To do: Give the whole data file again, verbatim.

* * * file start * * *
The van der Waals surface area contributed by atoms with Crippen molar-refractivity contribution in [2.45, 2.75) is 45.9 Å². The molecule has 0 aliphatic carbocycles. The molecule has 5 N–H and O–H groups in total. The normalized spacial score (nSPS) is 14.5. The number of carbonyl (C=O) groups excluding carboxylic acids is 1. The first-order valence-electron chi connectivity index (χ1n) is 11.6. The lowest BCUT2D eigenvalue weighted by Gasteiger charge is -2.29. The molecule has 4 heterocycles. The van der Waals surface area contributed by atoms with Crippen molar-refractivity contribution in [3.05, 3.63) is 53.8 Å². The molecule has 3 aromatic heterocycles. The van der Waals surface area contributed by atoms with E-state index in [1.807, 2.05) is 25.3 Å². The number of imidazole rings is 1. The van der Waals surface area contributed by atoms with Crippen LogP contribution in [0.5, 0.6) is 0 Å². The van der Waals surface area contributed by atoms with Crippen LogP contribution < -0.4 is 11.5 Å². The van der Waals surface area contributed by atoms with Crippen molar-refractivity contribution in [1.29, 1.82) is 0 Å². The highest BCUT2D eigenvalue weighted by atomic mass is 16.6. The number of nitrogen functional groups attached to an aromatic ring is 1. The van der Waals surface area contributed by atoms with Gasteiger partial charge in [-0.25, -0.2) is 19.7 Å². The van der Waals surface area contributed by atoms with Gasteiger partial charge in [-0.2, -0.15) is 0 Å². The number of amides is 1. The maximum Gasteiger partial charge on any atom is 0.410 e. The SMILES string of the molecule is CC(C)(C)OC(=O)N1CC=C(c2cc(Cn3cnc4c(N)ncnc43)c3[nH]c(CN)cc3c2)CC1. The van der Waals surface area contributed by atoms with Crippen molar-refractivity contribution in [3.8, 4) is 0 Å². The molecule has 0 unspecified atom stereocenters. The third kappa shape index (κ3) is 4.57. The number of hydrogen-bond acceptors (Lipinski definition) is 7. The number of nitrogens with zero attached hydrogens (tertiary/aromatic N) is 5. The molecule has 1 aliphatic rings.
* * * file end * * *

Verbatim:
The van der Waals surface area contributed by atoms with Crippen molar-refractivity contribution in [2.45, 2.75) is 45.9 Å². The molecule has 0 aliphatic carbocycles. The molecule has 5 N–H and O–H groups in total. The normalized spacial score (nSPS) is 14.5. The number of carbonyl (C=O) groups excluding carboxylic acids is 1. The first-order valence-electron chi connectivity index (χ1n) is 11.6. The lowest BCUT2D eigenvalue weighted by Gasteiger charge is -2.29. The molecule has 4 heterocycles. The van der Waals surface area contributed by atoms with Crippen molar-refractivity contribution in [3.05, 3.63) is 53.8 Å². The molecule has 3 aromatic heterocycles. The van der Waals surface area contributed by atoms with E-state index in [1.807, 2.05) is 25.3 Å². The number of imidazole rings is 1. The van der Waals surface area contributed by atoms with Crippen LogP contribution in [0.5, 0.6) is 0 Å². The van der Waals surface area contributed by atoms with Crippen LogP contribution < -0.4 is 11.5 Å². The van der Waals surface area contributed by atoms with Crippen molar-refractivity contribution in [1.29, 1.82) is 0 Å². The highest BCUT2D eigenvalue weighted by atomic mass is 16.6. The number of nitrogen functional groups attached to an aromatic ring is 1. The van der Waals surface area contributed by atoms with Gasteiger partial charge in [-0.25, -0.2) is 19.7 Å². The van der Waals surface area contributed by atoms with Gasteiger partial charge in [-0.2, -0.15) is 0 Å². The number of amides is 1. The maximum Gasteiger partial charge on any atom is 0.410 e. The SMILES string of the molecule is CC(C)(C)OC(=O)N1CC=C(c2cc(Cn3cnc4c(N)ncnc43)c3[nH]c(CN)cc3c2)CC1. The van der Waals surface area contributed by atoms with Crippen molar-refractivity contribution in [3.8, 4) is 0 Å². The molecule has 0 unspecified atom stereocenters. The third kappa shape index (κ3) is 4.57. The number of hydrogen-bond acceptors (Lipinski definition) is 7. The number of nitrogens with zero attached hydrogens (tertiary/aromatic N) is 5. The molecule has 1 aliphatic rings.